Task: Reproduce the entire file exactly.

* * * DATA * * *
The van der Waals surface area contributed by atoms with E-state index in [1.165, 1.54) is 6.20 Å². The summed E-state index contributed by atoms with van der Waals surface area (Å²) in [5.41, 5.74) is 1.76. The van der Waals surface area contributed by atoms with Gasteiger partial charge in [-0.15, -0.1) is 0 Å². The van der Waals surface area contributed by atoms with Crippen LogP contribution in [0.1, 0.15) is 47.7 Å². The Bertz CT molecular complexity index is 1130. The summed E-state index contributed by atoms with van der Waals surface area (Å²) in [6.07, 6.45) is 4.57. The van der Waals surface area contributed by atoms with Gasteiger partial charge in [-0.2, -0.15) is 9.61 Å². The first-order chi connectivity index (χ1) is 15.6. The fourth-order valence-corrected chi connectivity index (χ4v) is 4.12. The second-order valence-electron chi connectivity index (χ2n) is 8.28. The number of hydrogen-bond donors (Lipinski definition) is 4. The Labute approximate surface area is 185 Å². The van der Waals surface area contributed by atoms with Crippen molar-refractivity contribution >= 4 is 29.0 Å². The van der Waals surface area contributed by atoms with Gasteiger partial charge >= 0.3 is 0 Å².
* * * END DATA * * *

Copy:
The van der Waals surface area contributed by atoms with E-state index in [1.165, 1.54) is 6.20 Å². The summed E-state index contributed by atoms with van der Waals surface area (Å²) in [5.41, 5.74) is 1.76. The van der Waals surface area contributed by atoms with Gasteiger partial charge in [-0.15, -0.1) is 0 Å². The van der Waals surface area contributed by atoms with Crippen LogP contribution in [0.1, 0.15) is 47.7 Å². The Bertz CT molecular complexity index is 1130. The summed E-state index contributed by atoms with van der Waals surface area (Å²) in [6.07, 6.45) is 4.57. The van der Waals surface area contributed by atoms with Gasteiger partial charge in [-0.2, -0.15) is 9.61 Å². The first-order chi connectivity index (χ1) is 15.6. The fourth-order valence-corrected chi connectivity index (χ4v) is 4.12. The second-order valence-electron chi connectivity index (χ2n) is 8.28. The number of hydrogen-bond donors (Lipinski definition) is 4. The Labute approximate surface area is 185 Å². The van der Waals surface area contributed by atoms with Crippen molar-refractivity contribution >= 4 is 29.0 Å². The van der Waals surface area contributed by atoms with Gasteiger partial charge >= 0.3 is 0 Å².